While I’m driving to lunch my five-year-old granddaughter Khloe says, “Six more days until Kylie comes. What day is that?”
“It’s Thursday. Remember the song I taught you?”
Years ago a Merced College student taught me new words to a familiar song. I begin singing, “There’s Sunday and there’s Monday, ….” I sing the entire song, “Days of the Week” to the tune of “The Addam’s Family.”1 [You Tube link below].2 The song’s fun and catchy, even for little ones who have no idea about “The Addam’s Family.”
My granddaughter and I just sang a zipper song. A week ago, I didn’t know that’s what it’s called. I learned about zipper songs during the Learn 2 Read, Read 2 Learn conference. 3
Learn More with Music. Keynote speaker Alesha Henderson from Lakeshore Learning 4 noted the power of music for young children learning language.
“We remember three times as much with music than without music.”
My response: I really can’t carry a tune. How can I do this?
Her answer: Zipper songs.
Charlotte Diamond, Canadian children’s singer recommends zipper songs as part of her P.R.I.Z.E. method of teaching songs and chants. Diamond says, “Encourage children to compose their own songs by adapting songs they already know.” 5
There are two different types of zipper songs. The first type is to make up new words to a familiar song, such as in “The Addam’s Family” example. One group attending the conference wrote new words for a well-known song, “The Wheels on the Bus.”
“The monkeys in the trees go swing, swing, swing . . . ,” followed by,
“The bees in the trees go buzz, buzz, buzz . . . ”
The second type of zipper songs is when a familiar tune is sung traditionally except that one or more key words are substituted for each verse. 6 “This Old Man,” is a perfect example of the second type. “This old man, he played one /he played knick knack on my thumb/ . . . Then replace the underlined words with “two . . . on my shoe,” “three . . . on my knee,” 7 and so on. Other well-known songs that fit this type are “Old McDonald” and “She’ll Be Coming ‘Round the Mountain.”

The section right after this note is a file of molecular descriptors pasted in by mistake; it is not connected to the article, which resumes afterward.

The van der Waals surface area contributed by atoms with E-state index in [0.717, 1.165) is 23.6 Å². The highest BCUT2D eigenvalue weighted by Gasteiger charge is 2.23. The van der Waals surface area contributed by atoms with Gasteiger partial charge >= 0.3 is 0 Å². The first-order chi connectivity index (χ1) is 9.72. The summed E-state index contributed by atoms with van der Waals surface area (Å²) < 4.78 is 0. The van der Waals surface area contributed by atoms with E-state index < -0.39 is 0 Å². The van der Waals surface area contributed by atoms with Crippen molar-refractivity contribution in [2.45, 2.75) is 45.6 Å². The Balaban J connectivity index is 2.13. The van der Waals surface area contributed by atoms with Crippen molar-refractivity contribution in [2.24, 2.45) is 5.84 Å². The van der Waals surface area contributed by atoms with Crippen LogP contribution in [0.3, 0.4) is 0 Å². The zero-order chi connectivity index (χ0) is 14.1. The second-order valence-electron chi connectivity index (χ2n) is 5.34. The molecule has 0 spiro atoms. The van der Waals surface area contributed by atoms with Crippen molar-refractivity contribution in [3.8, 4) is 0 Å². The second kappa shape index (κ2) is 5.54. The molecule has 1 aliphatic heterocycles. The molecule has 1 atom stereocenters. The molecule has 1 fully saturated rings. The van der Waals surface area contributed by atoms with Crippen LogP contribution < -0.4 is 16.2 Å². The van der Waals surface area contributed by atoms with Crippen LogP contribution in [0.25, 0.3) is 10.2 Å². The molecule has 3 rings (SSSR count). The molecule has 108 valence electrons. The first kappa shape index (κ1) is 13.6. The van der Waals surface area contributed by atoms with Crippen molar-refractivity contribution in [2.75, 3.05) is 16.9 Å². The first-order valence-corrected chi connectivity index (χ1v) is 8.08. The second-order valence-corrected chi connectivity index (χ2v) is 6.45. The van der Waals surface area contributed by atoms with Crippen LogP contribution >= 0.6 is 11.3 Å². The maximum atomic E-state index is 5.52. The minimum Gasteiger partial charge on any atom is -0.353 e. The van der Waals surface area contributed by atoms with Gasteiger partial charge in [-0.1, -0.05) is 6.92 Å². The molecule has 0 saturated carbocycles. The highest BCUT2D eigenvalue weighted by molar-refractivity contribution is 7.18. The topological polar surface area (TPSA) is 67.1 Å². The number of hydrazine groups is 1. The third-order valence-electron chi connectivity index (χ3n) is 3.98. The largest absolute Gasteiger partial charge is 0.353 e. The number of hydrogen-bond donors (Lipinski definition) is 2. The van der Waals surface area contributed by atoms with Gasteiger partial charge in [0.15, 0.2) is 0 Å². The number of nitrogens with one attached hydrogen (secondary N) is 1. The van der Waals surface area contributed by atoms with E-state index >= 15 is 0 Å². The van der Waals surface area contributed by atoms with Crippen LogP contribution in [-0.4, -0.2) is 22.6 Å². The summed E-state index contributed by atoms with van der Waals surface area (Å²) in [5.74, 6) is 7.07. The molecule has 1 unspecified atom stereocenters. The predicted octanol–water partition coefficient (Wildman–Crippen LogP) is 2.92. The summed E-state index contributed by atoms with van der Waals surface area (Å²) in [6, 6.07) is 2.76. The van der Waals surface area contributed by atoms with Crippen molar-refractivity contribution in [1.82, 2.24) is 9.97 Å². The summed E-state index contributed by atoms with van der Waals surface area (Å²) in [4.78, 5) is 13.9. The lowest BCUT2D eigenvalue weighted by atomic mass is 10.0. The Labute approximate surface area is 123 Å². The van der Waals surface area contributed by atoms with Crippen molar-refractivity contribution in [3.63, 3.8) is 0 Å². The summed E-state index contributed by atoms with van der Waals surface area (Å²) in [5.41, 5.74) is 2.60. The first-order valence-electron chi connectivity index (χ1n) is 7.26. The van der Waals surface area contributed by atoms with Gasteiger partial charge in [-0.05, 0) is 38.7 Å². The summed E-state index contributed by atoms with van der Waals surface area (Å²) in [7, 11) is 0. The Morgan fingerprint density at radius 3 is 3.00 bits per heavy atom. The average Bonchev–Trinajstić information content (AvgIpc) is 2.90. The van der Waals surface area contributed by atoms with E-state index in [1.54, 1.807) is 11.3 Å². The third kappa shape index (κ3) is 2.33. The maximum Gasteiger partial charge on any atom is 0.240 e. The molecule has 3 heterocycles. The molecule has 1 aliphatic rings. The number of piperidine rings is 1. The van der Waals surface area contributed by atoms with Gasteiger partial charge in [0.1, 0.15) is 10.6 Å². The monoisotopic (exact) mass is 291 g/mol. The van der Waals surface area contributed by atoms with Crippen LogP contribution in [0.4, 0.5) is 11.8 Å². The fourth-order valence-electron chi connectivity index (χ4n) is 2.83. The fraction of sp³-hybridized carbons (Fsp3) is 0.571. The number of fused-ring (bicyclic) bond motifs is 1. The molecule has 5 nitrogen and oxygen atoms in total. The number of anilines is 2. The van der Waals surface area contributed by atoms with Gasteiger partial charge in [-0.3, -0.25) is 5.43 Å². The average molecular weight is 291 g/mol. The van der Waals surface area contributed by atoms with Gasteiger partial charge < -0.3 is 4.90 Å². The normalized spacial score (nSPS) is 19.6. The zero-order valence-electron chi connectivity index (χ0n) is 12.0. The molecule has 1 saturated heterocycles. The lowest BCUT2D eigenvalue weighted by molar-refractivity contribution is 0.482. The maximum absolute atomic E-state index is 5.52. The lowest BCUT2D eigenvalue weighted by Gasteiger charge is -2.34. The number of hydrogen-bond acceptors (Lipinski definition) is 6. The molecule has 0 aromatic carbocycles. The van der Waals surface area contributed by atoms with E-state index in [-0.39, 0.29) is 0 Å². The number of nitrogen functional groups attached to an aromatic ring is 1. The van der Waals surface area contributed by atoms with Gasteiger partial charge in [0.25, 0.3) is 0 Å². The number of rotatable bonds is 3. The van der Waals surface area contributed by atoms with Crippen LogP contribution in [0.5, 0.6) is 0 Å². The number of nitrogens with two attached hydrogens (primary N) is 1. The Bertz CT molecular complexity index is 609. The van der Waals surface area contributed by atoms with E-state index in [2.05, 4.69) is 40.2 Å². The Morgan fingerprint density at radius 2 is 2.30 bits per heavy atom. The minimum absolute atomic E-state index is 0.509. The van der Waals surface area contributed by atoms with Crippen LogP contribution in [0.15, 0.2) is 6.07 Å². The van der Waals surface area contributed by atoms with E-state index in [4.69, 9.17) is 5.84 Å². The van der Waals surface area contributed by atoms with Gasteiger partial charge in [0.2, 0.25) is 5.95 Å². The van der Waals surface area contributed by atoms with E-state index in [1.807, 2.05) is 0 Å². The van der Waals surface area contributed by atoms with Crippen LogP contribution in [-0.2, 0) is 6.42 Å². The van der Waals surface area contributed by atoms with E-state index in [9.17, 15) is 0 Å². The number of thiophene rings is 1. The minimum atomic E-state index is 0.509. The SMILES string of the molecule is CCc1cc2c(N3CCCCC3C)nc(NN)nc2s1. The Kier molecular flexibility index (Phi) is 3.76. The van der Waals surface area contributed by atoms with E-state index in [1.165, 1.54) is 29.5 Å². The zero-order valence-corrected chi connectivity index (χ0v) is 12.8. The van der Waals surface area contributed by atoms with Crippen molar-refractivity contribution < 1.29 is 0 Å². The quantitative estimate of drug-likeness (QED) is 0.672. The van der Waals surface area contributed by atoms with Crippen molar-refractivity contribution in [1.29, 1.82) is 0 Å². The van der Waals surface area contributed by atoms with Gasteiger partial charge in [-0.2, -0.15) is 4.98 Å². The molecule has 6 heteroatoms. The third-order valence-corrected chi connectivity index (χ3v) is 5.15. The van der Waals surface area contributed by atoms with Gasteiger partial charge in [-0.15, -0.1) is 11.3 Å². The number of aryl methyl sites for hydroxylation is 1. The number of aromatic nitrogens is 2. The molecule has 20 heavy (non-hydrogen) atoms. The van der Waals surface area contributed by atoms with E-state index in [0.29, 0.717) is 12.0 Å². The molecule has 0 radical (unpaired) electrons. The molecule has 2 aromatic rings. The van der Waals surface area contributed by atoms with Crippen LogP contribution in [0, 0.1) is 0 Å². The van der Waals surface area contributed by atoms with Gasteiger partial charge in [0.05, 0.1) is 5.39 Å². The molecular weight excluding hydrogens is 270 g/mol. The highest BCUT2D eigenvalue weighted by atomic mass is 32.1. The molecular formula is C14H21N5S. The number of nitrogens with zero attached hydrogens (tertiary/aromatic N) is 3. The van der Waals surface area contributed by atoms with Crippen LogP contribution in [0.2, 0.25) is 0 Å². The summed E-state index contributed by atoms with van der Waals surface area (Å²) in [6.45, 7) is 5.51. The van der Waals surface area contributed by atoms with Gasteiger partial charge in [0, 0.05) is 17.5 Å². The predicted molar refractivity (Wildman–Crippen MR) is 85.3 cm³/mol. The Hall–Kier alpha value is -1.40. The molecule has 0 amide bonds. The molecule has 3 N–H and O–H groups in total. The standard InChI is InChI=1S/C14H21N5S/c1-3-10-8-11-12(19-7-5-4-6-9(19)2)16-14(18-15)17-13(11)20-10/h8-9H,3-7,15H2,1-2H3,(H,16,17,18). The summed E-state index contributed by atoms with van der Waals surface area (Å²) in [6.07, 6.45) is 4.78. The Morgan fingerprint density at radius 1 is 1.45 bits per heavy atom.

Fun with Language
No matter which way you sing a zipper song, children learn new words quickly and have fun with language. “Zipper songs are great sing-along songs because they require little learning time and can be sung for a long time.” 6
What zipper songs can you create with your students, children or grandchildren? I’d love to hear the tune and words they make up.
- Jean and Friends. Days of the Week (Tune: “The Addams Family”) http://www.drjean.org/html/cds_f/friends_lyrics3.html Accessed 9/4/ 2015.
- Conference sponsored by the Stanislaus County Office of Education.
- Days of the Week clap clap! [to the tune of the Addams…] Uploaded by Michelle Lebowe May 12, 2013. youtube.com/watch?v=yIvQOab00OQ. [0:31]. Accessed 9/4/ 2015.
- ZIPPER SONGS: Let’s make up a new song! The P.R.I.Z.E. Method of Teaching Songs and Chants byCharlotte Diamond. http://www.songsforteaching.com/charlottediamond/prize.htm Accessed 11/10/2015.
- http://www.uua.org/re/tapestry/resources/music/chapter6/129370.shtml Accessed 11/10/2015.
- Public Domain, “This Old Man.” http://www.pdinfo.com/pd-song-list/pd-song-list-best-t.php. Accessed 11/10/2015.
- Image: Birthday Monkey Clip Art [order.upprintinvitations.org] (Free to share and use commercially, 11/11/2015).
Thank you for sharing the power of zipper songs! I use zipper songs extensively in my teaching. I refer to what you called “type two” as a zipper song. I refer to “type one” as a “piggyback song” – when you take new lyrics and piggyback them onto a familiar melody. Keep singing, Risa